Mr Goh wrote that he was approached by the woman’s brother for help and that he “felt shocked” to learn that the woman who had a 16-year-old son was arrested at her office.
She stayed in the police lock-up for close to 10 hours before being released and had an arrears of S$2,150.
In a Facebook post yesterday (Jan 19), Mr Goh wrote that her S&CC fees were unpaid for 18 months since April 2018.
He added that the single-mother worked as a sales promoter earning a monthly salary of about S$1,000. He added: “each time she couldn’t pay the monthly instalment of $159, the town council will send in a legal reminder which costs about $200 – further aggravating the S & C default”.
“It’s akin to paying a loan shark but this time it’s a legalised one” he said.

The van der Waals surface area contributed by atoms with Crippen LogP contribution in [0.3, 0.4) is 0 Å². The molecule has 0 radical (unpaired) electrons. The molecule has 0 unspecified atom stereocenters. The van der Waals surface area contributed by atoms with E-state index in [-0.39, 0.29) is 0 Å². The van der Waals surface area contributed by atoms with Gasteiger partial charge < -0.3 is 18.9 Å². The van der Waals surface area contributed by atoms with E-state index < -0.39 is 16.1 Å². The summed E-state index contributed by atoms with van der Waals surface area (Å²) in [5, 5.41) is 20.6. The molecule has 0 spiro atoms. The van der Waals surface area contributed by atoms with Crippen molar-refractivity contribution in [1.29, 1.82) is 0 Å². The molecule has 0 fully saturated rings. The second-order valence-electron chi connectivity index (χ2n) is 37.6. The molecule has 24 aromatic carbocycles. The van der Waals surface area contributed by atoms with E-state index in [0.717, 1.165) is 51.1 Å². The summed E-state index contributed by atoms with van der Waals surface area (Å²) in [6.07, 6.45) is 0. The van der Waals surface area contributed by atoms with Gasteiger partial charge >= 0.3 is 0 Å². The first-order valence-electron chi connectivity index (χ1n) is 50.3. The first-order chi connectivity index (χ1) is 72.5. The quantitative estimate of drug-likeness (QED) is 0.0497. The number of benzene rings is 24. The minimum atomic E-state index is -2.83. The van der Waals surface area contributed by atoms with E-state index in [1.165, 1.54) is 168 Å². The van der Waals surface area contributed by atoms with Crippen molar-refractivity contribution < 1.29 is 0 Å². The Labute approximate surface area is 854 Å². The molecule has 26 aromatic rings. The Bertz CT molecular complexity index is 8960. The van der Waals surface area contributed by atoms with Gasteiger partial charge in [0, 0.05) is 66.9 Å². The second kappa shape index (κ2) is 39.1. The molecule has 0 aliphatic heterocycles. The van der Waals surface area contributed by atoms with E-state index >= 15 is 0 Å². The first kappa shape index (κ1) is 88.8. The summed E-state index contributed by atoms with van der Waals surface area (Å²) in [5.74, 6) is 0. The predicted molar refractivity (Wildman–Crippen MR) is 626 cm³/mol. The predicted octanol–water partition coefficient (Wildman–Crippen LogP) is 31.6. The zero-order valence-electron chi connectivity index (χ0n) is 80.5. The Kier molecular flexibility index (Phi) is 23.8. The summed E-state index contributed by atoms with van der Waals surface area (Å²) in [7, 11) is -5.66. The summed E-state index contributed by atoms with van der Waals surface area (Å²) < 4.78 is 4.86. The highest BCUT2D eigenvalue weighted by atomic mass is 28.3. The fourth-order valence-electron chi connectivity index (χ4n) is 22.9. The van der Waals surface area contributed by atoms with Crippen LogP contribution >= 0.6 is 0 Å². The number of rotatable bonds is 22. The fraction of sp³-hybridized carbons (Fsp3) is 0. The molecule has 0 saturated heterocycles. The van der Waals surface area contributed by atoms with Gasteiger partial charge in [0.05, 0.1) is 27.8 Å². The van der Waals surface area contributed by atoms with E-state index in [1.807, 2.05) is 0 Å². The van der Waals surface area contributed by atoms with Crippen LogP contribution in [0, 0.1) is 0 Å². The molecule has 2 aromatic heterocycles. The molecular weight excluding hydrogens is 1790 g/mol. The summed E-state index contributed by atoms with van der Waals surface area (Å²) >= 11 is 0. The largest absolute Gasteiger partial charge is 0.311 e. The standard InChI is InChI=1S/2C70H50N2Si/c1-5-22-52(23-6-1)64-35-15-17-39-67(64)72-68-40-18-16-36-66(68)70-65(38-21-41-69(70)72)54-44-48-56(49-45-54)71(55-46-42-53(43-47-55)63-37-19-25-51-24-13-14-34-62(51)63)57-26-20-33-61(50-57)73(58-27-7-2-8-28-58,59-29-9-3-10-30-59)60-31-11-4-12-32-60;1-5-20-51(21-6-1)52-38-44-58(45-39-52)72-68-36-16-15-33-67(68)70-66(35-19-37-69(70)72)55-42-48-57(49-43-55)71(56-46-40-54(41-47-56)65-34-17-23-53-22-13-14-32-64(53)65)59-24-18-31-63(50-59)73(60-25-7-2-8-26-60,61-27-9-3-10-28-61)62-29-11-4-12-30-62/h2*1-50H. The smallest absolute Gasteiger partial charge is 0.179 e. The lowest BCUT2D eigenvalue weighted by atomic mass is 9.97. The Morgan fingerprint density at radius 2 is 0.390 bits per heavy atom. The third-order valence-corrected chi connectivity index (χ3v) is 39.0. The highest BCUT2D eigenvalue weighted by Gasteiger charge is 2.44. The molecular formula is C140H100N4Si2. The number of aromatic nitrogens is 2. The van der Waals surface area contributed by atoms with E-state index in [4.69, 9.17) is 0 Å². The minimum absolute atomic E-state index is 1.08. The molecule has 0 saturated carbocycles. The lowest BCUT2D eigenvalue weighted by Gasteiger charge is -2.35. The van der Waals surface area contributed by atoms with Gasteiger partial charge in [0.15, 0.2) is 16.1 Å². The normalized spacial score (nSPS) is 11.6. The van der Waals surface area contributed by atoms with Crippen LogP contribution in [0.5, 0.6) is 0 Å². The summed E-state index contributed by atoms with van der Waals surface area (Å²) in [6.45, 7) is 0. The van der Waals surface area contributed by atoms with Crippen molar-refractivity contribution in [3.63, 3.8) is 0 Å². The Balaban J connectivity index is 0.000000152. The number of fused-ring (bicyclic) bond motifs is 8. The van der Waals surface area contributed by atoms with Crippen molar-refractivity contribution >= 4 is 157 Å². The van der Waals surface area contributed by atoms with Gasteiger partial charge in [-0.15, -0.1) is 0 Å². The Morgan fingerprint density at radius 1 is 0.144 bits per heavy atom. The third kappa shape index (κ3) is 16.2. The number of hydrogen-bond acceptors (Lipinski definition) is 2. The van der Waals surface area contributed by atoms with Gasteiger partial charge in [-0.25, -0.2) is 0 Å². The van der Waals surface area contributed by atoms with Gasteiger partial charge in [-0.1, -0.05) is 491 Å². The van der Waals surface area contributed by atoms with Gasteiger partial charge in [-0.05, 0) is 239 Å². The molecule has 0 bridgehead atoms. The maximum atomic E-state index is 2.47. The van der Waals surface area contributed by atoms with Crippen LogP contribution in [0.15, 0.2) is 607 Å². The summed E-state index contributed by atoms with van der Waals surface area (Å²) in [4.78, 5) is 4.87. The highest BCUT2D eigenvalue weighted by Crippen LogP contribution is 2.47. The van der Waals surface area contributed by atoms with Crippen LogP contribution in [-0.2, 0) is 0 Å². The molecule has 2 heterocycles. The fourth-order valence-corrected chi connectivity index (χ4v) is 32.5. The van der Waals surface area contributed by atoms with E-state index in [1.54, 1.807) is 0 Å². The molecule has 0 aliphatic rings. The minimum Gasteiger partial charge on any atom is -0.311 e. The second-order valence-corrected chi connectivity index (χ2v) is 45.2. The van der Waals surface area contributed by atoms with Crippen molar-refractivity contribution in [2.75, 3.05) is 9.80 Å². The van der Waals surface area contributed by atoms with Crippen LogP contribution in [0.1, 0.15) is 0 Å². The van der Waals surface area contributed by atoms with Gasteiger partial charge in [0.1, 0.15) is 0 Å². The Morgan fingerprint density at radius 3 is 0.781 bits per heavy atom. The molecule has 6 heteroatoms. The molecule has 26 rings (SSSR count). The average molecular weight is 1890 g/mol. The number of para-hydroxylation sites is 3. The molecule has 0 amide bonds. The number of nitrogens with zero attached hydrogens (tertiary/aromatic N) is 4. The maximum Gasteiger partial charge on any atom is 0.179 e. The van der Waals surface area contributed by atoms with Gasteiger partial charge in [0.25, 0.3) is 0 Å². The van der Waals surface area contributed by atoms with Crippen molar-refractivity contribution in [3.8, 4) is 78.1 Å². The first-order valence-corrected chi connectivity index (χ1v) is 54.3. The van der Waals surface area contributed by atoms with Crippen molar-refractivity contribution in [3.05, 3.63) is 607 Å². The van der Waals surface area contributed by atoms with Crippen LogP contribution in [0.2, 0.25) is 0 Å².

Mr Goh also shared that out of her total arrears, 40 per cent or S$937 went to other miscellaneous costs such as a penalty charge of S$310 and legal fees of S$627. He added that the town council was willing to waive the penalty fee of S$310 but not the legal charge.
In speaking with her, Mr Goh asked why she did not rent out a room in her flat to earn extra money. She told him that she was uncomfortable living with strangers under the same household.
He wrote: “The small single-parent family does not receive any maintenance from the ex- husband and the mum is working 12-hour shift for seven days a week trying to keep up with all her bills especially the S & C one which may invite a jail sentence if not properly paid”.
Mr Goh told the woman that she was fortunate she was not immediately jailed and added that prolonged non-payment of S&CC bills can land a person in jail. He also noted that she still has to pay up the default after the prison discharge. “It’s probable that the single mum may have ignored numerous court orders triggering a warrant of arrest as a result”, he wrote.
TISG has reached out to the mother for further comment. /TISG
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